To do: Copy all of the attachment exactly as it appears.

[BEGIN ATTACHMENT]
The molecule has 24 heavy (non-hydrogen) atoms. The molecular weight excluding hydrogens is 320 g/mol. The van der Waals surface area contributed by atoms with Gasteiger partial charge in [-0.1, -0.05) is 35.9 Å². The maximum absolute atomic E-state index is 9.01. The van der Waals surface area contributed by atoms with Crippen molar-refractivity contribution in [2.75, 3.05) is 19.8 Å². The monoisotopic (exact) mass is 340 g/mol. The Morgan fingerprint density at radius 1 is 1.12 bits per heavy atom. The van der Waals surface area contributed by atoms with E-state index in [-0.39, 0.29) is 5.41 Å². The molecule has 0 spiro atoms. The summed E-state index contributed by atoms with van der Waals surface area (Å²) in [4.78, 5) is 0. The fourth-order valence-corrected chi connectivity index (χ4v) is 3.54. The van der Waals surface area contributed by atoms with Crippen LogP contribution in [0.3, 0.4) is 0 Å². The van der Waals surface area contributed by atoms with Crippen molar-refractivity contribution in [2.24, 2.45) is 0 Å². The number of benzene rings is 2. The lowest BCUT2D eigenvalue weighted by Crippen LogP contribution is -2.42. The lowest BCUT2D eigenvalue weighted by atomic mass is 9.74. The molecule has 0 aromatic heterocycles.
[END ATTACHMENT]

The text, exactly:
The molecule has 24 heavy (non-hydrogen) atoms. The molecular weight excluding hydrogens is 320 g/mol. The van der Waals surface area contributed by atoms with Gasteiger partial charge in [-0.1, -0.05) is 35.9 Å². The maximum absolute atomic E-state index is 9.01. The van der Waals surface area contributed by atoms with Crippen molar-refractivity contribution in [2.75, 3.05) is 19.8 Å². The monoisotopic (exact) mass is 340 g/mol. The Morgan fingerprint density at radius 1 is 1.12 bits per heavy atom. The van der Waals surface area contributed by atoms with E-state index in [-0.39, 0.29) is 5.41 Å². The molecule has 0 spiro atoms. The summed E-state index contributed by atoms with van der Waals surface area (Å²) in [4.78, 5) is 0. The fourth-order valence-corrected chi connectivity index (χ4v) is 3.54. The van der Waals surface area contributed by atoms with Crippen LogP contribution in [0.3, 0.4) is 0 Å². The van der Waals surface area contributed by atoms with Crippen molar-refractivity contribution in [2.24, 2.45) is 0 Å². The number of benzene rings is 2. The lowest BCUT2D eigenvalue weighted by Crippen LogP contribution is -2.42. The lowest BCUT2D eigenvalue weighted by atomic mass is 9.74. The molecule has 0 aromatic heterocycles.